The major arcana are powerful spells that can only be unleashed through tracing the right sequence of sigils and pressing the right buttons, registered through color and sound.

They take time and deliberation to cast: the equivalent of a ritual.

They have less time pressure on them than the minor arcana spells, i.e. they are more like puzzle-solving, albeit complex puzzles with multiple solutions.

They are usually not cast while enemies are attacking, unless it is a very slow enemy or a horde of minor enemies banging at the gates.

The Death card can destroy whole levels of enemies (e.g. the enemies banging at the gates above), the Devil card can summon powerful demonic bosses to defeat or powerful demonic allies to aid you, the strength card can conjure into existence powerful magical protection (like a whole suit of armor)


Saturn Symbol + x + Aries Symbol + pentagram + y = the Devil, which summons a powerful demonic ally

A set of colored boxes at the bottom of the screen that light up as sigils and buttons are successfully or unsuccessfully executed

Maybe a musical tone plays also, à la Loom.

Magic System, Part II: Goals and Features

The problem: Too many MMO and single-player RPG’s have a repetitive and simplistic magic system in which players press buttons on a tray of icons, watch a series of animations to play throughout casting time, and then wait through the cool-down period before they press the mouse button again. Systems like this are repetitive and dull: automated to the point that players are almost uninvolved.

The goal: Magic, by its very definition, should feel out of the ordinary, a complex mixture of arcane art and science practiced by highly trained adepts who revel in the skill and the rules they have mastered, much as programmers or gamers do. Magic is a metaphor for the power of the human imagination to shape reality and perhaps, taking a cue from Clive Barker, for the creative activity of play itself. Hence, we need to look back at the history of the most innovative RPG’s, action-adventure, and survival horror games to re-enchant and re-activate the process of casting spells in games. It could also be helpful to consider human beliefs and practices surrounding magic in myth and ritual. Articles about magic systems in games often argue that because magic is a “fantasy construct” that no system is inherently better than another, since there is no way to judge the accuracy of a system that simulates a fiction. This attitude can result in the approach of “do whatever will be easiest for players” or, worse, “do whatever everyone else is currently doing,” resulting in the current problem of dull and repetitive systems.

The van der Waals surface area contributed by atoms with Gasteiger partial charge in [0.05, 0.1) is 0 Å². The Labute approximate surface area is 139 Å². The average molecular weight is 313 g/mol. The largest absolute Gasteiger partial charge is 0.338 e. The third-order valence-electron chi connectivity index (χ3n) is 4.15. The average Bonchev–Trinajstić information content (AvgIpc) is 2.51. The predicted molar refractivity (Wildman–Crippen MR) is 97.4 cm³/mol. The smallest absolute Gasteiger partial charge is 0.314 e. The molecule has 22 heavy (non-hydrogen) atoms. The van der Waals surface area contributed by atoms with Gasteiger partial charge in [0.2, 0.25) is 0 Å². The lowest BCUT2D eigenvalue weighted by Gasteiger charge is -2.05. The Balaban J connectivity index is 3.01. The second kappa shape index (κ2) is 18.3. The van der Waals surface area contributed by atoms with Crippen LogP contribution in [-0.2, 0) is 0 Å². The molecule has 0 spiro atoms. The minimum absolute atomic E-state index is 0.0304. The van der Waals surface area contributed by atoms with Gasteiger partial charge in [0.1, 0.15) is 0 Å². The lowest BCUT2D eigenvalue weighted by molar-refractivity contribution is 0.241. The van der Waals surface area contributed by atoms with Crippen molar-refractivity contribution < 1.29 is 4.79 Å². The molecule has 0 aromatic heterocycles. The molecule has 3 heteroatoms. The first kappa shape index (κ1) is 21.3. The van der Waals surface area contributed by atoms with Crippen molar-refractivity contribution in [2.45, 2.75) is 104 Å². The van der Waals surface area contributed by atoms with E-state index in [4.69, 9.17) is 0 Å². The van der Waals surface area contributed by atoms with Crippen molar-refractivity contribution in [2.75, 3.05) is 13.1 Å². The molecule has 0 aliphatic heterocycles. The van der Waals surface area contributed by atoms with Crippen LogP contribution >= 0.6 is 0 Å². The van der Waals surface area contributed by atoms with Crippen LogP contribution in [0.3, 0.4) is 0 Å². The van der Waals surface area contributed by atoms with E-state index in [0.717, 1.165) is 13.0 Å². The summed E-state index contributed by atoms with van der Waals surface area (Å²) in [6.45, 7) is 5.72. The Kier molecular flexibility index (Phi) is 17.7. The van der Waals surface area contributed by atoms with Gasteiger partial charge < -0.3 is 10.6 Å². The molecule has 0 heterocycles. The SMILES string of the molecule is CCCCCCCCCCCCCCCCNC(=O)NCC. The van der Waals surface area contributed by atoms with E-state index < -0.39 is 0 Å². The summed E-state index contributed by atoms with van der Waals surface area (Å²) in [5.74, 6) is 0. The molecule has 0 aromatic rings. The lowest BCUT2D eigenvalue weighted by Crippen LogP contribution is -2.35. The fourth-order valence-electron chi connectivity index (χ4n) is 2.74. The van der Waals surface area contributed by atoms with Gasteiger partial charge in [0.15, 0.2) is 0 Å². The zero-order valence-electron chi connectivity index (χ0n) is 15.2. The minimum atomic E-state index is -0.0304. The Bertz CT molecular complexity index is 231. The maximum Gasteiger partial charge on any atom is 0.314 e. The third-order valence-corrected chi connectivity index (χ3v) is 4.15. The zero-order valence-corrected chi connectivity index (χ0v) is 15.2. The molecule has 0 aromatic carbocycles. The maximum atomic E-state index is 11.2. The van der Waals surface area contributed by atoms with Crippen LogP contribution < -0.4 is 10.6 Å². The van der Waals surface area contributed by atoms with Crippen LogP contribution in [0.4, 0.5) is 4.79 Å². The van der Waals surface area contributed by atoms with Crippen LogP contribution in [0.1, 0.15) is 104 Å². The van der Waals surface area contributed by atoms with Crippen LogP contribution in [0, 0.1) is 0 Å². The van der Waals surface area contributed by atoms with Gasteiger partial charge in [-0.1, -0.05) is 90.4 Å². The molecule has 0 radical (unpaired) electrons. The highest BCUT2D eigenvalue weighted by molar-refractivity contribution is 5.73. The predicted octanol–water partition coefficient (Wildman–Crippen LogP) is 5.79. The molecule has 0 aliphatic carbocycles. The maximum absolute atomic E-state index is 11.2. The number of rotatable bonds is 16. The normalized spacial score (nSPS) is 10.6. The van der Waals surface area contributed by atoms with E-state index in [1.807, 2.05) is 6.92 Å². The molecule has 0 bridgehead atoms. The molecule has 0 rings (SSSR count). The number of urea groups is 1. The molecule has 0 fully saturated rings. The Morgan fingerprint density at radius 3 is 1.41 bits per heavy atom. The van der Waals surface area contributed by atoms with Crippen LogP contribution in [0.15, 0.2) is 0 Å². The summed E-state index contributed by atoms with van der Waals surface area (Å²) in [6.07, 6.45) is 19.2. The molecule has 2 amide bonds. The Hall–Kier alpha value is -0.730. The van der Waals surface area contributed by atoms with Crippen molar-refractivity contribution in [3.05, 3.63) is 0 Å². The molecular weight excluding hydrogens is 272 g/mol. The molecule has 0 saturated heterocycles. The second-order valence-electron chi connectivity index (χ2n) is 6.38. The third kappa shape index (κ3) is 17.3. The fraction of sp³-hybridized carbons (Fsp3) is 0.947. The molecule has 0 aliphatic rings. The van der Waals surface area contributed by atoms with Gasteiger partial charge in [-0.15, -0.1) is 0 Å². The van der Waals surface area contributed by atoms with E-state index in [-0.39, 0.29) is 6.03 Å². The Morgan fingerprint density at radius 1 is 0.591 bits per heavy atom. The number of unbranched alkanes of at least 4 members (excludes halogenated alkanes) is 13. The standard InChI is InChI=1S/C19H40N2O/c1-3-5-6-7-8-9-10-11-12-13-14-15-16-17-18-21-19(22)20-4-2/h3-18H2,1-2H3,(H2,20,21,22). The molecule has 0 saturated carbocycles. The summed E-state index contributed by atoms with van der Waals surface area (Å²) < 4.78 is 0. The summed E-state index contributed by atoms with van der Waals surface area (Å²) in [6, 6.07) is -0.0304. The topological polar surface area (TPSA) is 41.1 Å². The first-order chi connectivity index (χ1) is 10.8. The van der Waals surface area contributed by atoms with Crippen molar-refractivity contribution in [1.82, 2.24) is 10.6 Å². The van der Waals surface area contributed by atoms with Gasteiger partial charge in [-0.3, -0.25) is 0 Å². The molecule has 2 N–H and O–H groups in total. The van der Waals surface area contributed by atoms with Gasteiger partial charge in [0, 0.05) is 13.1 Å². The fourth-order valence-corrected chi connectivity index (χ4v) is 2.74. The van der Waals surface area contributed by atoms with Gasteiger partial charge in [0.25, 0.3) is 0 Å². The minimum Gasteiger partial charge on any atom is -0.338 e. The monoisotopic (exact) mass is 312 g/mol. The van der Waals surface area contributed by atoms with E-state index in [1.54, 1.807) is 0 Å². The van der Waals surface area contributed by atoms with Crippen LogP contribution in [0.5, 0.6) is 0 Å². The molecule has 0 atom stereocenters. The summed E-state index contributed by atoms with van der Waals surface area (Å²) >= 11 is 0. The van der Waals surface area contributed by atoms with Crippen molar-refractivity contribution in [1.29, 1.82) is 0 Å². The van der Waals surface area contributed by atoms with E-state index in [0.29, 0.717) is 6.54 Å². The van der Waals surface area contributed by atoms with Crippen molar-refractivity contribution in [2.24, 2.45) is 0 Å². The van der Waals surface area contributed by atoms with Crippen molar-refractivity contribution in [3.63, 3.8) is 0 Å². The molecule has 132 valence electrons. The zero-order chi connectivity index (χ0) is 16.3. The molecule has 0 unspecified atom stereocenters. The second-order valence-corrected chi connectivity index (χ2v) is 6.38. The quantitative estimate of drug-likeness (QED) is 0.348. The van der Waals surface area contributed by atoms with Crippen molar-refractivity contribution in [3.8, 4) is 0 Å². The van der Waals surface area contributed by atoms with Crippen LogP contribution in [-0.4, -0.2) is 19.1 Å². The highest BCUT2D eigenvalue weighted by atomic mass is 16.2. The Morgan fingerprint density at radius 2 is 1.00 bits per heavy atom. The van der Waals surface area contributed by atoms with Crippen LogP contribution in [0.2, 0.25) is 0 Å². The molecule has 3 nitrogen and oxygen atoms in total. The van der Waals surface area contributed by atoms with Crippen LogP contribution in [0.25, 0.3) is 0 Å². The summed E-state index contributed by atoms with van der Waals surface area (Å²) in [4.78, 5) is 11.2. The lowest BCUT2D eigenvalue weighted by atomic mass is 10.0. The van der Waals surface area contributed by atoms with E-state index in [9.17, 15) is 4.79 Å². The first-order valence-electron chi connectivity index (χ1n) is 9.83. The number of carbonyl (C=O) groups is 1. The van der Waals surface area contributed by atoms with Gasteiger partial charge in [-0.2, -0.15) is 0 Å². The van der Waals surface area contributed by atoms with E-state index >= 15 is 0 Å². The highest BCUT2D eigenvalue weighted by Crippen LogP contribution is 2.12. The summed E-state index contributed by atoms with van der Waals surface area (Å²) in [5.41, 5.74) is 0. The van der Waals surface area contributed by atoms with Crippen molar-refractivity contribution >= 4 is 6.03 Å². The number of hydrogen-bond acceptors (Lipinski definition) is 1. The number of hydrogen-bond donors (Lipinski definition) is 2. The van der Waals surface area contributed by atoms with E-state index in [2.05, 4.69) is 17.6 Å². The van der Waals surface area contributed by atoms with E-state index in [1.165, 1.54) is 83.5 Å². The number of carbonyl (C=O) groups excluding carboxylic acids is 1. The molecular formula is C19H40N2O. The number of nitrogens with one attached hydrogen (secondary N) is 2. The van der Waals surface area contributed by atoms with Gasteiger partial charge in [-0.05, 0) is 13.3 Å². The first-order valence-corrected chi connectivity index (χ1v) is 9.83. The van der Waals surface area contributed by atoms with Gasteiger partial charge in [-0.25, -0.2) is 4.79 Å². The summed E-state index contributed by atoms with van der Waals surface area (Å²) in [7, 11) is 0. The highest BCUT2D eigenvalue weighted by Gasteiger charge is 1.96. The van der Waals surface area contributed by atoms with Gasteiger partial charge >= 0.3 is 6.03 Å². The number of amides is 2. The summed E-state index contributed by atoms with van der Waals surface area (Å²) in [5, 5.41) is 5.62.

But magic systems in games haven’t always been so homogenous, in human belief or in game practice. As Matt Barton has demonstrated in Dungeons and Desktops (and team member Kris Maxwell has confirmed in conversations)¸ CRPG’s like Dungeon Master and Betrayal at Krondor involved innovative and experimental magic systems. Tabletop RPG’s like Mage: The Ascension and survival horror games like Eternal Darkness have explored the philosophical dimensions of magic in innovative gameplay mechanics (not to mention card games like Magic: The Gathering). Adventure game Loom had a magic system

I would like to implement 5 features in order to make the magic system of this game exciting, fun, sophisticated, and engaging.

    1. A magic system based on a system of symbolic correspondences
    2. Magic that alters the physical environment to help overcome physical obstacles (e.g. raising platforms, building bridges)

(This is part of a more general aim to produce spells with gameplay effects that are more varied and psychedelic than the standard damage/buff/heal effects. For example, spells that cause solid stone to warp and liquefy or spells that grant visionary passage into other dimensions of pure sound and light (or demonic realms of the dead).
3. Spells are powered up by collecting minor arcana of the tarot (wands, cups, swords, & pentacles), which can be combined to produce spell effects.